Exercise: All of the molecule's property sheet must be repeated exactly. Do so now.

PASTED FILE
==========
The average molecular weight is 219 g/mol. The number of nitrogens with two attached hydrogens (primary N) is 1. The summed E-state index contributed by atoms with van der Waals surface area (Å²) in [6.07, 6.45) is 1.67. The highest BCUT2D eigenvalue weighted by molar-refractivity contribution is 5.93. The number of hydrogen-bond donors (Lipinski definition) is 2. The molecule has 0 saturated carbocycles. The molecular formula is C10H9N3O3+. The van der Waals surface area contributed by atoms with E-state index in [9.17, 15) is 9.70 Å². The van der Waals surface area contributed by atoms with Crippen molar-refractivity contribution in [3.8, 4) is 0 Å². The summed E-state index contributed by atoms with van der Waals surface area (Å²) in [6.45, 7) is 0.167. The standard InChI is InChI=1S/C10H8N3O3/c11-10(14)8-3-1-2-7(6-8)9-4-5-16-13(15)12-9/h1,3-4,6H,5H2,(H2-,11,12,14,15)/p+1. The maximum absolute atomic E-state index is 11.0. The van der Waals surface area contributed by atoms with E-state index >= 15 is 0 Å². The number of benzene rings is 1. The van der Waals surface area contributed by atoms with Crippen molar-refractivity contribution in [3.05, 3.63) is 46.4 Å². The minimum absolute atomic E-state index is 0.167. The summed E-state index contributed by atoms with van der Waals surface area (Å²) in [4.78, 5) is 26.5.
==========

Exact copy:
The average molecular weight is 219 g/mol. The number of nitrogens with two attached hydrogens (primary N) is 1. The summed E-state index contributed by atoms with van der Waals surface area (Å²) in [6.07, 6.45) is 1.67. The highest BCUT2D eigenvalue weighted by molar-refractivity contribution is 5.93. The number of hydrogen-bond donors (Lipinski definition) is 2. The molecule has 0 saturated carbocycles. The molecular formula is C10H9N3O3+. The van der Waals surface area contributed by atoms with E-state index in [9.17, 15) is 9.70 Å². The van der Waals surface area contributed by atoms with Crippen molar-refractivity contribution in [3.8, 4) is 0 Å². The summed E-state index contributed by atoms with van der Waals surface area (Å²) in [6.45, 7) is 0.167. The standard InChI is InChI=1S/C10H8N3O3/c11-10(14)8-3-1-2-7(6-8)9-4-5-16-13(15)12-9/h1,3-4,6H,5H2,(H2-,11,12,14,15)/p+1. The maximum absolute atomic E-state index is 11.0. The van der Waals surface area contributed by atoms with E-state index >= 15 is 0 Å². The number of benzene rings is 1. The van der Waals surface area contributed by atoms with Crippen molar-refractivity contribution in [3.05, 3.63) is 46.4 Å². The minimum absolute atomic E-state index is 0.167. The summed E-state index contributed by atoms with van der Waals surface area (Å²) in [4.78, 5) is 26.5.